Referring to the drawings, FIGS. 1 and 2 are views of a surgical instrument 1 for aligning a bone saw with the distal end of a humerus according to the teachings of a first preferred embodiment of the present invention. The surgical instrument 1 comprises a tool guide 2 having a base 3 integrally formed with an opposing pair of arms or clamping members 4, 6 that extend relatively perpendicular to the base 3. Slots or openings 8 which are rectangular in cross-section and are adapted to receive a blade of a bone saw extend through the width of the base 3 of the tool guide 2 along predetermined cutting planes which are aligned relative to a bone received by the surgical instrument 1.
Between the slots 8 is provided a bore 10 which slidably receives a cylindrical intramedullary rod 12. The intramedullary rod 12 extends from a bone engaging surface 11 of the tool guide 2 between the arms or clamping members 4, 6.
The cantilevered free ends 14, 16 of the clamping members 4, 6 are provided with openings or bores (not shown) to adjustably retain a pair of clamping mechanisms 15, 17. The clamping mechanisms 15, 17 include shanks 18 and 20 which pass through the bores and are coupled to respective bone engaging elements 22, 24.
The shanks 18, 20 are slidable or adjustable along a common axis 25 so that the bone engaging elements 22, 24 can be brought closer together or moved further apart, and are fixed in position by means of respective collets 23, 25 operated by finger wheels 26, 28.
The bone engaging elements 22, 24 are of elongate form and taper from a broad base portion 27, 29 to a narrow bone engaging surface or edge 30, 32, respectively.
Referring to FIGS. 3 and 4, the operation of the surgical instrument 1 in relation to a distal end of a humerus 36 is shown. A bore 32 is first drilled along the intramedullary canal from the distal end 34 of a humerus 36 which is to be resected along the predetermined cutting planes. The finger wheels 26, 28 of the clamping mechanisms 15, 17 are then unscrewed, so that the bone engaging elements 22, 24 can be moved apart sufficiently to accommodate the humerus 36. The tool guide 2 is placed onto the humerus 36 with the intramedullary rod 12 removed, such that the bone engaging surface 11 of the base 3 of the tool guide 2 engages the distal end 34 of the humerus 36. The rod 12 is then pushed through the bore 10 passing through the base 3 of the tool guide 2 and into the bore 32 in the intramedullary canal of the humerus 36. The bone engaging elements 22, 24 are then brought together along axis 25 so that the edges 30, 32 of the bone engaging elements 22, 24 are brought into contact with the cortex of the distal end 34 of the humerus 36.
Anatomical studies have established a relationship between the posterior cortex 35 of the distal end 34 of the humerus 36 and the axis of movement of the elbow joint with reference to the coronal plane. Referring to FIG. 4, with the distance d1 between the bone engaging surface 11 of the tool guide 2 and the bone engaging edge 30 of the upper bone engaging element 22 set at about 35 mm, the axis of movement of the elbow joint with reference to the coronal plane will be parallel to the posterior cortex 35 of the distal end 34 of humerus 36 and consequently the bone engaging edge or line 30 of the upper bone engaging element 22 will itself be parallel to the axis of movement of the elbow joint with reference to the coronal plane. By arranging the slots 8 in the tool guide 2 such that they extend in planes parallel to the bone engaging edge 30 of the upper bone engaging element 22, insertion of a bone saw (not shown.) through the slots 8 will result in extremely accurate resection of the distal end 34 of the humerus 36, so that when a prosthetic implant is attached to the resected bone, the axis of the movement of the artificial joint with reference to the coronal plane will coincide exactly or substantially exactly with the axis of movement of the natural joint prior to the operation. As shown in FIG. 4, the bone engaging element 22 is shown extending substantially transverse to the longitudinal axis of the humerus 36 such that the opening 8 is at a predetermined rotational orientation will respect to the longitudinal axis of the bone.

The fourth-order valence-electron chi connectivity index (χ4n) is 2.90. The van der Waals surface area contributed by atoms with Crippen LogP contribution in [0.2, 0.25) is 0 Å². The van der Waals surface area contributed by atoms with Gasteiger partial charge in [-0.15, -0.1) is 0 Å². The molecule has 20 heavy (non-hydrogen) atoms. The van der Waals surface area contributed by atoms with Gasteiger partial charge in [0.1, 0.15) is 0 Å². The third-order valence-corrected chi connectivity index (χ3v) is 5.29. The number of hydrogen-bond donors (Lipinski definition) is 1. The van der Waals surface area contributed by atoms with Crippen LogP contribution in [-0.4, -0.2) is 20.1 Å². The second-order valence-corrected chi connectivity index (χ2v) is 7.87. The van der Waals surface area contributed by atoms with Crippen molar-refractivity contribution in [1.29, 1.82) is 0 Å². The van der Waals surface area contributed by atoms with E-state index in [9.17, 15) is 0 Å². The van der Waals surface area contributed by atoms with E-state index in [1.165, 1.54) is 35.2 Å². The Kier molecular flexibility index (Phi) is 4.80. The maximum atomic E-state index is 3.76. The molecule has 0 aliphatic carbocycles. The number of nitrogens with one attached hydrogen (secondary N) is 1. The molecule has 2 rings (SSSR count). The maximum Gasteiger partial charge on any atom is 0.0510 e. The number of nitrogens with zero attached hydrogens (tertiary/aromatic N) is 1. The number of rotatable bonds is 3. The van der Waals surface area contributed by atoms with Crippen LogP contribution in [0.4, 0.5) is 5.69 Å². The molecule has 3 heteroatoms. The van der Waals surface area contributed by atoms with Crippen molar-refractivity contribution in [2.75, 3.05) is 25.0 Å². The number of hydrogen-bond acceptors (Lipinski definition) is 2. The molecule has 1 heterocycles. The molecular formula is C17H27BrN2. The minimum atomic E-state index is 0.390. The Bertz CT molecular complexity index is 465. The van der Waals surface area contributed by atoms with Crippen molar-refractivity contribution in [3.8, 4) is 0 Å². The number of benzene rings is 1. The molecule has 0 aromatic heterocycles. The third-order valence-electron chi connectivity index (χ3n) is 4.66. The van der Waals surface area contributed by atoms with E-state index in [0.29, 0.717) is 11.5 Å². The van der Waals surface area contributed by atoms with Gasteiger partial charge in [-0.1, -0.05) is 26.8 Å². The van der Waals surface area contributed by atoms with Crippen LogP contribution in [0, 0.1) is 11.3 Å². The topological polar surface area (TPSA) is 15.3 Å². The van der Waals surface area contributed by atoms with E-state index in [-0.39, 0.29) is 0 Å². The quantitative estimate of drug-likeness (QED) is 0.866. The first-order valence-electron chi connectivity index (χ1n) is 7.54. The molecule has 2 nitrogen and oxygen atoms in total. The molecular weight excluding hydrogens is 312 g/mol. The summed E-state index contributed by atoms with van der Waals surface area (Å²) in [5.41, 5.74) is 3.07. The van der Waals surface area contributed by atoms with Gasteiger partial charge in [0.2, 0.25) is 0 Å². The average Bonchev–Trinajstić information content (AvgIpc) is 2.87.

In an alternate embodiment shown in FIG. 5, at least the upper bone engaging element 22 is slidably mounted to the arm or clamping member 4, so that the upper bone engaging element 22 can be slid along a line or axis 38 substantially parallel to the intramedullary rod 12 and the distance d1 between the bone engaging edge 30 of the bone engaging element 22 and the bone engaging surface 11 of the tool guide 2 can be adjusted to accommodate for variations in the dimensions of the humerus 36 from patient to patient. However it has been found that in most cases if the distance d1 in FIGS. 4 and 5 is set at about 35 mm, this is appropriate for most patients and that an adjustable range between about 30 mm to about 40 mm will cover the vast majority of patients.
The adjustability of the position of the upper bone engaging element 22 is provided by forming a groove or track 40 in the upper clamping member 4 along which the shank 18 of the upper bone engaging element 22 can slide. In this embodiment, tightening of the finger wheels 26, 28 will not only set the relative separation of the bone engaging elements 22, 24, but will also set the distance between one or more of these elements relative to the bone engaging surface 11 of the tool guide 2. In other words, both the upper clamping member 4 and the lower clamping member 6 may include a track 40 to slidably retain the clamping mechanisms 15, 17.
In addition, instead of a single bore 10 through the tool guide 2, a pair of offset bores may be provided such that the tool guide 2 could be used on either a left or right humerus 36, simply by inserting the intramedullary rod 12 in the appropriate bore.
The surgical instrument 1 is preferably made of stainless steel or titanium, but any appropriate material with sufficient stiffness and strength and which is suitable for autoclaving may also be used.
The foregoing discussion discloses and describes merely exemplary embodiments of the present invention. One skilled in the art will readily recognize from such discussion, and from the accompanying drawings and claims, and that various changes, modifications and variations can be made therein without departing from the spirit and scope of the invention.
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|U.S. Classification||606/86.00R, 606/82, 606/88|
|Jul 6, 1998||AS||Assignment|
Owner name: BIOMET, INC., INDIANA